|01-13-2008, 09:29 PM||#1|
Manic Do Fuse
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Long, William J.: English Literature. v1, 13 Jan 2008
From the Preface:
This book, which presents the whole splendid history of English literature from Anglo-Saxon times to the close of the Victorian Era, has three specific aims. The first is to create or to encourage in every student the desire to read the best books, and to know literature itself rather than what has been written about literature. The second is to interpret literature both personally and historically, that is, to show how a great book generally reflects not only the author's life and thought but also the spirit of the age and the ideals of the nation's history. The third aim is to show, by a study of each successive period, how our literature has steadily developed from its first simple songs and stories to its present complexity in prose and poetry.
To carry out these aims we have introduced the following features:
(1) A brief, accurate summary of historical events and social conditions in each period, and a consideration of the ideals which stirred the whole nation, as in the days of Elizabeth, before they found expression in literature.
(2) A study of the various literary epochs in turn, showing what each gained from the epoch preceding, and how each aided in the development of a national literature.
(3) A readable biography of every important writer, showing how he lived and worked, how he met success or failure, how he influenced his age, and how his age influenced him.
(4) A study and analysis of every author's best works, and of many of the books required for college-entrance examinations.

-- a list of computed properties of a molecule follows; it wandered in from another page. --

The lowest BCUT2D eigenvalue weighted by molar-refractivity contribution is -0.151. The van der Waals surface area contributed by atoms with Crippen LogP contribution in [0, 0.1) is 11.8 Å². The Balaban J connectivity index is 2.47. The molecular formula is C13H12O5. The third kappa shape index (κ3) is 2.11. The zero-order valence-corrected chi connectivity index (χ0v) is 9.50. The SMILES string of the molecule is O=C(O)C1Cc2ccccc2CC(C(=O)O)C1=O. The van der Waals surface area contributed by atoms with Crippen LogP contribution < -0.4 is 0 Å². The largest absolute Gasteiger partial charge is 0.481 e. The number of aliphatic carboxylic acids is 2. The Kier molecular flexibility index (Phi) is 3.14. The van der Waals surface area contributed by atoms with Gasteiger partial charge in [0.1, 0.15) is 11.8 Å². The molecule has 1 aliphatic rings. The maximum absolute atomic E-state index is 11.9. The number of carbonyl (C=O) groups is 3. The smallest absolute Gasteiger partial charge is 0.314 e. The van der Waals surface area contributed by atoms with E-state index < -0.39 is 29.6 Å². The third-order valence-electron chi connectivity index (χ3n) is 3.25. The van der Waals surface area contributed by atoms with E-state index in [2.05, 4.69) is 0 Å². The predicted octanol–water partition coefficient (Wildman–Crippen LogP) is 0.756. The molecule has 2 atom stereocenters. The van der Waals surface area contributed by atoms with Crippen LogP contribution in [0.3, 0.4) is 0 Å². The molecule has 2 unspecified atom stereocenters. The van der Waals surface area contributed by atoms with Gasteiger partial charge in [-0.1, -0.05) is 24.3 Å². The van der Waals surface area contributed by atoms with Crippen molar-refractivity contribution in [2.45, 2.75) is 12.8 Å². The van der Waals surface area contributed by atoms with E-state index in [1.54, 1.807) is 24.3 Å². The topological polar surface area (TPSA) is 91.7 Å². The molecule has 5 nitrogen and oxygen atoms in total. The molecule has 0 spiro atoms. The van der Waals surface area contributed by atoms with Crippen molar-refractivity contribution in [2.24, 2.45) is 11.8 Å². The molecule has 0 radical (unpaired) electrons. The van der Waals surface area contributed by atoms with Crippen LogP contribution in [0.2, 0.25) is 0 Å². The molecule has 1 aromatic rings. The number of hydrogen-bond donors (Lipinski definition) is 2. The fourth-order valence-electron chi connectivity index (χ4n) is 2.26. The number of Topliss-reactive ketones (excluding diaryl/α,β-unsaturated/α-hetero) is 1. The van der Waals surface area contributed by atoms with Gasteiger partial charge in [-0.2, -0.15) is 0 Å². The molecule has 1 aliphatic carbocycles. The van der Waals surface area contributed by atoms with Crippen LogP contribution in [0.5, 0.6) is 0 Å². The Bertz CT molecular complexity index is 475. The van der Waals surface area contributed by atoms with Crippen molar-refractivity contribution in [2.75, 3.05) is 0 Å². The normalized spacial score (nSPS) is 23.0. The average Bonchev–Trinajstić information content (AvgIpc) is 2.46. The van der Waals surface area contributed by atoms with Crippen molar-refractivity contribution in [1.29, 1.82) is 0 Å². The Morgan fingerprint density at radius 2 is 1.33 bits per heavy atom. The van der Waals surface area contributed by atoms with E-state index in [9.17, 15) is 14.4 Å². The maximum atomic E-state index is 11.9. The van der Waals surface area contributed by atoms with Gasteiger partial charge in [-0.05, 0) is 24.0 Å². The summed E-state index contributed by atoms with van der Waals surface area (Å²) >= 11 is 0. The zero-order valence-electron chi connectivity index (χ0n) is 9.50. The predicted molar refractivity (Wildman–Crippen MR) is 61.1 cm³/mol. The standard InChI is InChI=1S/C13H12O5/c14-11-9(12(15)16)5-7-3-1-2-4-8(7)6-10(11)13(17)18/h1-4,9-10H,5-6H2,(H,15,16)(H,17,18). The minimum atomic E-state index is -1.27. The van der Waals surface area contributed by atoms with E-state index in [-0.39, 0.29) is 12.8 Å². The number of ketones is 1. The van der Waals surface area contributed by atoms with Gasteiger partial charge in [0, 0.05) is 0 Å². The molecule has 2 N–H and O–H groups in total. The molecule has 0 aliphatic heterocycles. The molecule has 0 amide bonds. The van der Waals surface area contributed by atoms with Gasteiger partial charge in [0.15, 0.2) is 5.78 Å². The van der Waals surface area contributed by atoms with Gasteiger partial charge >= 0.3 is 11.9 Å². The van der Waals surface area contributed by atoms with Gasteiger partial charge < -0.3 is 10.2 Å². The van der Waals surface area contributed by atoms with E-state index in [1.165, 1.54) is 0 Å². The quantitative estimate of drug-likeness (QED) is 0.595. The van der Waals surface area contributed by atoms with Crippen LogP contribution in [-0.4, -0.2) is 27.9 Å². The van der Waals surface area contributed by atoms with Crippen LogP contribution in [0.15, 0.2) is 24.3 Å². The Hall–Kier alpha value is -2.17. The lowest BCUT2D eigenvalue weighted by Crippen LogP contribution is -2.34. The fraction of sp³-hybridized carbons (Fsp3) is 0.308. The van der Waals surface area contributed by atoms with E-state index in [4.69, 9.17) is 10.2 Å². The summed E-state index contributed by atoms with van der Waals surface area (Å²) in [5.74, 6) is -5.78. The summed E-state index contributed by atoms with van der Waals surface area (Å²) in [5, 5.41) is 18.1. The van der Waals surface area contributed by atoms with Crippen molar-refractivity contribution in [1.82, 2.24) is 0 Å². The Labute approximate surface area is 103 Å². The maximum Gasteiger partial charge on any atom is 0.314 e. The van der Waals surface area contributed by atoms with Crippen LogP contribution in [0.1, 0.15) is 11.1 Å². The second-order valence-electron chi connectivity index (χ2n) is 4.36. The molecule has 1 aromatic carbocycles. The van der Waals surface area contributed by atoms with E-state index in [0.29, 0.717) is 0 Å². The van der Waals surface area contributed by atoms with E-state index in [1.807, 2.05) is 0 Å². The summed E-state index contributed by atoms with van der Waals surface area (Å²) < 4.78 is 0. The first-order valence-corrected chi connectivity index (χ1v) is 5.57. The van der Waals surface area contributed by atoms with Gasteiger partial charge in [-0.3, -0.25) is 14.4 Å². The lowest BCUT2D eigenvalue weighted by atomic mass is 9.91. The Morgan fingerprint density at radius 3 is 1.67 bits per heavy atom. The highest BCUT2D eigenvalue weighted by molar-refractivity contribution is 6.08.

(5) Selections enough-especially from earlier writers, and from writers not likely to be found in the home or school library-to indicate the spirit of each author's work; and directions as to the best works to read, and where such works may be found in inexpensive editions.
(6) A frank, untechnical discussion of each great writer's work as a whole, and a critical estimate of his relative place and influence in our literature.
(7) A series of helps to students and teachers at the end of each chapter, including summaries, selections for reading, bibliographies, a list of suggestive questions, and a chronological table of important events in the history and literature of each period.
(8) Throughout this book we have remembered Roger Ascham's suggestion, made over three centuries ago and still pertinent, that "'tis a poor way to make a child love study by beginning with the things which he naturally dislikes." We have laid emphasis upon the delights of literature; we have treated books not as mere instruments of research-which is the danger in most of our studies-but rather as instruments of enjoyment and of inspiration; and by making our study as attractive as possible we have sought to encourage the student to read widely for himself, to choose the best books, and to form his own judgment about what our first Anglo-Saxon writers called "the things worthy to be remembered."
Note: I have only included portraits of the Authors and Poets from the original work.
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